I’m not sure that human beings have a fixed “attention span”. I agree that cultural differences may have an impact on the average attention span. But so can environmental factors – who find’s it that easy to concentrate for long periods in a stifling hot or freezing cold room?
    Intelligence may play a part – I don’t know of any research to back this up but it may be that the more intelligent your audience the less that unchallenging information will hold their attention.
    And so on…

    The key to holding people’s attention is to ensure that the training is relevant and interesting (it’s amazing how many trainers and training functions forget this) and that a variety of methods is used constantly.

    I wouldn’t speak for more than 15 minutes without then using some kind of exercise to liven things back up. I always encourage delegates to participate with questions – when they need them answered, rather than at the end of the session. I use tests throughout events to check learning. I try to ensure the physical environment is as comfortable as possible without making it so comfortable that sleep seems the best thing to do. I also ensure that sessions are kept to the minimum length for succesful learning to take place. And I use regular breaks (though not every 45 minutes) to enable delegates to freshen up, drink coffee, smoke and make any pressing phone calls so they don’t spend their time worrying about when they can do these things.

    It’s always been pretty succesful for me and feedback from delegates has been very good with respect to this.

    And that’s the most important bit – get feedback from your delegates, did they find parts of the day just went on and on? Did they find certain exercises boring or frustrating? The list could go on and on.

    But if you ask your delegates, and bear in mind that you can’t please all the people all of the time, then sooner or later you’ll get the balance right (or at least as good as it can be).

    Everyone is different but you can find a happy medium by talking to your learners. Any “standard measure” almost certainly is only a “standard” under the conditions of the study in which they were measured. So ask your learners – one of the best things about doing so, is they feel more involved in the structure of the program and can take pride in helping improve it. They’ll like you more for it as well.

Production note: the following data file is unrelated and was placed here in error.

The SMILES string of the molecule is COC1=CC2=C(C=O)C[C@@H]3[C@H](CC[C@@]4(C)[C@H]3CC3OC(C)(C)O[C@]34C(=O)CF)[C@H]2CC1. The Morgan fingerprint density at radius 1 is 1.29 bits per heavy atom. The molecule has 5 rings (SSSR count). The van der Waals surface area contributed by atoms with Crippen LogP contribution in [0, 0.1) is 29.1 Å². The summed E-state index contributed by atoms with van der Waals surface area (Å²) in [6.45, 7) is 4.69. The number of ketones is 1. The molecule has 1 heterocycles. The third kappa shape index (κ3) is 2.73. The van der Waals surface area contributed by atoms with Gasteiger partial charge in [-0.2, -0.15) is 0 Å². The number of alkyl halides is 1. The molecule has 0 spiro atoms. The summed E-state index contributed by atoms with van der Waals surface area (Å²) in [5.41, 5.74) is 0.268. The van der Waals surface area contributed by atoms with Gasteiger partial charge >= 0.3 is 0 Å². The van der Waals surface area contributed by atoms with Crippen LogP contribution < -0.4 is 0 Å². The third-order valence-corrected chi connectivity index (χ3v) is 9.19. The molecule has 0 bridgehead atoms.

10. Theory-schmeory
    There’s an interesting debate elsewhere in Any Answers about how change management theory falls apart in practice. It potentially can be very limiting to take a piece of psychology research conducted under ideal conditions and extrapolate it to the training room. My favourite worst example of this is the famous Mehrabian 7% words, 35% tone & 53% body language quote.

    In real training situations with real people, I find that sensing peoples’ arousal level is a constant process, with my behaviour varying accordingly. Like has been said elsewhere, 15 mins is a good trigger at the design stage to ask – is it time to change the dynamic ?

  11. the power of questions
    Very interesting comments and will to a large degree depend on the topic-desire and interest.However never forget the power of a good question.My rule is at least one every 20min’s.These i often plan in preperation,and more so if the topic is in the desert!! simple i know but i find it works.Well most of the time!

  12. Take a look at this presentation

     Interesting subject, I think there are a variety of deciciding factors, personal circumstances, history, health, perception of the trainer, experience.  


    I found this link very good and think it covers most of the comments above 





Get the latest from TrainingZone.

Elevate your L&D expertise by subscribing to TrainingZone’s newsletter! Get curated insights, premium reports, and event updates from industry leaders.


Thank you!